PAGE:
Do you deserve such blessing? Is it an entitlement that you have had since birth? No. But it is what the Lord chooses to give to you. It is what He makes to be your birthright, as you have been born again by water and the Spirit in Holy Baptism. The everlasting covenant has been made with you. You have been brought into it through the compassionate work of Jesus. You are connected to His death and resurrection. That part of the covenant is renewed every time you admit sin and are forgiven through Jesus’ words of absolution. What Jesus has done for you in His sacrifice is delivered again and again, as you partake of Him in the Lord’s Supper, eating the bread of life that Jesus offers to you. Jesus authorizes His apostles, His sent ministers, to give you something to eat, to give what you need for your salvation. And what Jesus offers to you is enough and more than enough, like the leftover baskets of bread that were collected after all had eaten and were satisfied.
Through these actions that Jesus does, that have Jesus as the actor, His life becomes your life. His righteousness has become your righteousness. And now you share Jesus’ character. You share His will. The Holy Spirit transforms and renews you. So there are actions that you do that reflect the same compassion that Jesus had for you. What does that look like? It looks like this: When you see the plight of others, you also get that pain in the stomach. You are driven to act selflessly, no longer for the benefit of yourself, but for others. You take what you have and provide aid. That is what happens when you share Jesus character and abide in His will.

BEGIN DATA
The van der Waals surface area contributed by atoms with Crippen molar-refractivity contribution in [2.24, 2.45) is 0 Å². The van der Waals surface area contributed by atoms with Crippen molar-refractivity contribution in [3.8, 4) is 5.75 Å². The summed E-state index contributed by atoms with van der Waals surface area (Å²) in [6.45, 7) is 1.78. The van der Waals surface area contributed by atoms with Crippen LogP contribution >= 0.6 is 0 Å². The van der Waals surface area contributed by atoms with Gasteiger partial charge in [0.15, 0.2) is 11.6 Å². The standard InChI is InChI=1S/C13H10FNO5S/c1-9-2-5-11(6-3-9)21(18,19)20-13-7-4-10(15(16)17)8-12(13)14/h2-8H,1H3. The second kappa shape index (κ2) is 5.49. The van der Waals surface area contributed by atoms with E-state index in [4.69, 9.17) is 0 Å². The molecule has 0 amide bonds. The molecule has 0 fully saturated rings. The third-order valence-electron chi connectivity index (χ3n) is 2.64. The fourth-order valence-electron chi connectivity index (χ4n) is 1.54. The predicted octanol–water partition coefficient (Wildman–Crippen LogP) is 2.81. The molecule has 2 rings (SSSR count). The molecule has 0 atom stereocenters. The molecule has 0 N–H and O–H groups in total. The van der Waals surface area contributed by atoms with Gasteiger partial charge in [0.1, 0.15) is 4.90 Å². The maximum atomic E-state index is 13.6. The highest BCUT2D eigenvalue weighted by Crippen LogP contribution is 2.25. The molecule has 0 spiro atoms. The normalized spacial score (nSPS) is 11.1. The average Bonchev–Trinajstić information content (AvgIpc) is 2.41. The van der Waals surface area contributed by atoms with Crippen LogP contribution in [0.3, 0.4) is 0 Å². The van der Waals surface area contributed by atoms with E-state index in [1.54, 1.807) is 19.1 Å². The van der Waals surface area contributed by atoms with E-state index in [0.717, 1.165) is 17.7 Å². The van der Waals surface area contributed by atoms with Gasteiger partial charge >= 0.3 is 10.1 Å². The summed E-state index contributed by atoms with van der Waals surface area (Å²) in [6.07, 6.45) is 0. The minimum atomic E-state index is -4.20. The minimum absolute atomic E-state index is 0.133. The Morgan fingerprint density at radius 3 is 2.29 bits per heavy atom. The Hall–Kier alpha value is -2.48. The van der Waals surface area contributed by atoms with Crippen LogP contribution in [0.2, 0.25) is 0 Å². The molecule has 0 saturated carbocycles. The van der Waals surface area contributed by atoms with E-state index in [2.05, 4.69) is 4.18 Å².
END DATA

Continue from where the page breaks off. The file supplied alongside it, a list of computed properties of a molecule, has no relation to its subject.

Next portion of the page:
But there is the limitation: like the disciples, you only have five loaves and two fish. The clothing closet has a finite amount of materials in it. The bank accounts only supply what is in the black numbers. Knowledge of medicine can only heal so much. But you also know that what Jesus provides is still present now. It isn’t bound by such earthy limits. What causes the soul to live, what forgives sins, what delivers from unending death is still given by Jesus. And you can direct the crowds to Him. You can repeat the invitation that was spoken by Isaiah and others sent by the Lord: “Incline your ear, and come to Me; hear, that your soul may live; and I will make with you an everlasting covenant, My steadfast, sure love for David.” Those words beckon people, drawing them to the source of provision. The promise is made concerning you, the Lord’s people: “Behold, you shall call a nation that you do not know, and a nation that did not know you shall run to you, because of the Lord your God, and of the Holy One of Israel, for He has glorified you.” That is what happens, as you act according to the identity, character, and will that Jesus’ work has bestowed upon you.
The realization of all this becomes clear, as today’s collect said: “Heavenly Father, though we do not deserve Your goodness, still You provide for all our needs of body and soul.” The prayer continues: “Grant us Your Holy Spirit, that we may acknowledge Your gifts, give thanks for all Your benefits, and serve You in willing obedience.” You will do so, as you benefit from the compassion that Jesus has shown to you, acting according to His identity, character, and will. Receive those actions. Be transformed and renewed by them. Know that Jesus has provided well for you. And going from this place, you may carry that provision to others who suffer the same plight, so they also may share in what the gracious and merciful Jesus gives.
+ In the Name of the Father and of the Son and of the Holy Spirit.